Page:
William M. Briggs

Statistician to the Stars!

Summary Against Modern Thought: God Is His Own Essence

This may be proved in three ways. The first...

This may be proved in three ways. The first…

See the first post in this series for an explanation and guide of our tour of Summa Contra Gentiles. All posts are under the category SAMT.

Previous post.

The soup thickens. We haven’t learned much about God yet, other than He exists, is not composite, is outside time, is pure actuality and so forth. To go further, we need to expand our vocabulary and introduce the idea of essence. Well summarized by The Catholic Encyclopedia (CE), this is “the radical or ground from which the various properties of a thing emanate and to which they are necessarily referred. Thus the notion of the essence is seen to be the abstract counterpart of the concrete entity; the latter signifying that which is or may be [(in actuality, in potential)], while the former points to the reason or ground why it is precisely what it is.”.

Chapter 21: God Is His Own Essence

1 FROM what has been laid down we are able to conclude that God is His own essence, quiddity or nature.i

2 In everything that is not its own essence or quiddity there must needs be some kind of composition: for since each thing contains its own essence, if a thing contained nothing besides its own essence, all that a thing is would be its essence. Therefore if a thing were not its own essence, there must be something in it besides its essence: and consequently there must be composition therein. For which reason the essence in composite things has the signification of a part, as humanity in a man. Now it has been shown[1] ^1 that in God there is no composition. Therefore God is His own essence.ii

3 Again. Seemingly that alone which does not enter into the definition of a thing is beside the essence of that thing: for a definition signifies what a thing is.[2] Now only the accidents of a thing do not enter into its definition: and consequently only accidents are in a thing besides its essence. But in God there are no accidents, as we shall show further on.[3] Accordingly, there is nothing in Him besides His essence. Therefore He is His own essence.iii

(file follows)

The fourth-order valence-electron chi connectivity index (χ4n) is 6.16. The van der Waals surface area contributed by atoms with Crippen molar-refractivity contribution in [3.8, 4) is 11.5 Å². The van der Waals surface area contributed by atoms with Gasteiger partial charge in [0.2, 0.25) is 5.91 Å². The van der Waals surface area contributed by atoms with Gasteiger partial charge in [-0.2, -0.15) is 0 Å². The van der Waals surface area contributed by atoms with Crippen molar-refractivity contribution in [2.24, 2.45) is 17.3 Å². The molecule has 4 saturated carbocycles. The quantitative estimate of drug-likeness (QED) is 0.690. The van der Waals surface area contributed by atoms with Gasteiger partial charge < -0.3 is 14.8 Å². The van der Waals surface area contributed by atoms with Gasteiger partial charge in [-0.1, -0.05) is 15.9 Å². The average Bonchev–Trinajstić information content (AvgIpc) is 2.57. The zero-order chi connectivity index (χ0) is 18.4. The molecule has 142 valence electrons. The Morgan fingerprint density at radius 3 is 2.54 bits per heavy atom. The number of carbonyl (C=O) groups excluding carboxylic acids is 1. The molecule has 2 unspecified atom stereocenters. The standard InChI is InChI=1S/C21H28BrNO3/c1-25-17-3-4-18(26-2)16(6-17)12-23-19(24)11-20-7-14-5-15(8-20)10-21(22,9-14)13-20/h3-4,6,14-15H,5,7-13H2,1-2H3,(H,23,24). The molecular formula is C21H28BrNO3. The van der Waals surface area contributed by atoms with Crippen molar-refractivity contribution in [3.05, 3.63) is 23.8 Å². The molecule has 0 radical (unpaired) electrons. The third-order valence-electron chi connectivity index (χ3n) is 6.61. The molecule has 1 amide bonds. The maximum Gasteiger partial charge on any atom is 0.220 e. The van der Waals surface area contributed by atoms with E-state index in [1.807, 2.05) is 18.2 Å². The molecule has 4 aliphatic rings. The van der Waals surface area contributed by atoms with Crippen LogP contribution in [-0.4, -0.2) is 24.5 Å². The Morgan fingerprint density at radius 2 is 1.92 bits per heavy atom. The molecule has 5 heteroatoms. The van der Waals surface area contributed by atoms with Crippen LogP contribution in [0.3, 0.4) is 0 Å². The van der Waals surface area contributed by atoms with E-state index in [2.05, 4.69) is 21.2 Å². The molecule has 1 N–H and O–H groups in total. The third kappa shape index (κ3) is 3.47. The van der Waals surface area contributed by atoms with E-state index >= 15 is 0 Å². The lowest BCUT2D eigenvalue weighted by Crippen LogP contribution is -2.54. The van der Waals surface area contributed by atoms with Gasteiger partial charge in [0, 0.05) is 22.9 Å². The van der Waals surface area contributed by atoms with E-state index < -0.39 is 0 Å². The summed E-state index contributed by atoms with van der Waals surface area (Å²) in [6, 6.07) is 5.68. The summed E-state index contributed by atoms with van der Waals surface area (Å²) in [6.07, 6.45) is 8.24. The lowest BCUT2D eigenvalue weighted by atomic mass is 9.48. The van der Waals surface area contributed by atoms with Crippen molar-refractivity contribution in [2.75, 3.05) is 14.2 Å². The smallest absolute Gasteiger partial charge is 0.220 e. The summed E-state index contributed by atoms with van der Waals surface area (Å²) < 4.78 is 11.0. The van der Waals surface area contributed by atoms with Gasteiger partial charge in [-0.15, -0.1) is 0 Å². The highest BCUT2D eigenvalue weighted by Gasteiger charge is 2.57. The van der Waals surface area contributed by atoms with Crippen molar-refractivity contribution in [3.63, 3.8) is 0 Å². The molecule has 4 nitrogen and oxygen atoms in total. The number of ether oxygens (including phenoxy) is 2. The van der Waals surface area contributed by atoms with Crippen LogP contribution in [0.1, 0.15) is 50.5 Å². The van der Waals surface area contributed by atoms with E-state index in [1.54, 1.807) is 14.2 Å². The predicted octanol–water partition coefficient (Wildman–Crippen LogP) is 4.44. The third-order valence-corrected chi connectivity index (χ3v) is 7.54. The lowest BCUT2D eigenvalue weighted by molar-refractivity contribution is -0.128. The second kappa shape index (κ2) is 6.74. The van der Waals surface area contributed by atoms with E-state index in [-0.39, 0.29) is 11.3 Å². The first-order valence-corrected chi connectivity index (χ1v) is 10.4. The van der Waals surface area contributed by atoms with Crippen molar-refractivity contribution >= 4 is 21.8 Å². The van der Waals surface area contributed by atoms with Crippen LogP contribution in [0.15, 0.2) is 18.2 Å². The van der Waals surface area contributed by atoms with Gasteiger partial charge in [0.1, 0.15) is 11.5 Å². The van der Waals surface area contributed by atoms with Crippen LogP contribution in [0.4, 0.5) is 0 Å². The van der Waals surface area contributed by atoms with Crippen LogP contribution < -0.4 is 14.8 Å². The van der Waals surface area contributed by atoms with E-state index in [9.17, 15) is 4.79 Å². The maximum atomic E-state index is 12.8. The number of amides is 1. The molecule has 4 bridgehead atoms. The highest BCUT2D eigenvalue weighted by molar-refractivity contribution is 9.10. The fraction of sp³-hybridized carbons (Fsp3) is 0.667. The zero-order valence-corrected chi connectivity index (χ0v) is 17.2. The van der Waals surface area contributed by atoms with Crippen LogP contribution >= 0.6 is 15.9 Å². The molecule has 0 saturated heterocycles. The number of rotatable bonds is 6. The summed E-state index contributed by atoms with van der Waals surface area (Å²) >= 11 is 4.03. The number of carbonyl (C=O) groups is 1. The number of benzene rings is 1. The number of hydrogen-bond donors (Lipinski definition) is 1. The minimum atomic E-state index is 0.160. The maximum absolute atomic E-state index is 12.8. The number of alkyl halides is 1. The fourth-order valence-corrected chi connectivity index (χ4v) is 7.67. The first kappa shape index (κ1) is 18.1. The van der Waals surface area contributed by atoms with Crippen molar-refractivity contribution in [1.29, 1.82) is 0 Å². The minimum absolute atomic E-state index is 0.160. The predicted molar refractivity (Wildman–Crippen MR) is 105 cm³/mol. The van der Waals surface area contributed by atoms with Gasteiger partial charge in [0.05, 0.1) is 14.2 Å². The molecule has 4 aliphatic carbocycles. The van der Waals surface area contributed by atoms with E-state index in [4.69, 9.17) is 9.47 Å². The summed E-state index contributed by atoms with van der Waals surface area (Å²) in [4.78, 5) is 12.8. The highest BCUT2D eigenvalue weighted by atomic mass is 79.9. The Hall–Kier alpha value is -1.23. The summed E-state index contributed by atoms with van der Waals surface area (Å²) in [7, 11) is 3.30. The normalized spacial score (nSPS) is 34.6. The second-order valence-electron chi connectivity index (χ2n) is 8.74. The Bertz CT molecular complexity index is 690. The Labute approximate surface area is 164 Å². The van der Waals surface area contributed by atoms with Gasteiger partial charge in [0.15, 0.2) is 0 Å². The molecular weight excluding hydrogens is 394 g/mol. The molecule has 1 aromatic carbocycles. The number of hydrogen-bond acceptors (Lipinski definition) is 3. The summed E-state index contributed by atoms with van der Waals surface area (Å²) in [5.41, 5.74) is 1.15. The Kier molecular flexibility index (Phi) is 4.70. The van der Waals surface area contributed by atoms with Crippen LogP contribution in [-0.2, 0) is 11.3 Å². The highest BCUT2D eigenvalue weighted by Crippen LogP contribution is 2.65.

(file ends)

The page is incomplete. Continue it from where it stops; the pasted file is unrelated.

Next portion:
4 Moreover. Forms that are not predicated of subsistent things, whether the latter be taken universally or singly, are not single per se subsistent forms individualized in themselves. For we do not say that Socrates, or man, or an animal is whiteness, because whiteness is not singly per se subsistent, but is individualized by its subsistent subject.iv Likewise natural forms do not per se subsist singly, but are individualized in their respective matters: wherefore we do not say that this individual fire, or that fire in general is its own form. Moreover the essences or quiddities of genera or species are individualized by the signate matter of this or that individual, although indeed the quiddity of a genus or species includes form and matter in general: wherefore we do not say that Socrates, or man, is humanity.v Now the divine essence exists per se singly and is individualized in itself, since it is not in any matter, as shown above.[4] Hence the divine essence is predicated of God, so that we say: God is His own essence.vi

5 Further. The essence of a thing is either the thing itself, or is related to it in some way as cause: since a thing derives its species from its essence. But nothing can in any way be a cause of God: for He is the first being, as shown above.[5]vii Therefore God is His own essence. Again, that which is not its own essence, is related in respect of some part of itself to that essence, as potentiality to act: wherefore the essence is signified by way of form, for instance humanity. But there is no potentiality in God, as shown above,[6] therefore it follows that He is His own essence.viii

———————————————————————–

iQuiddity: the whatness (as Kreeft says), “the essence that makes something the kind of thing it is and makes it different from any other” (Wesbster, from where we learn the rarely used synonym haecceity).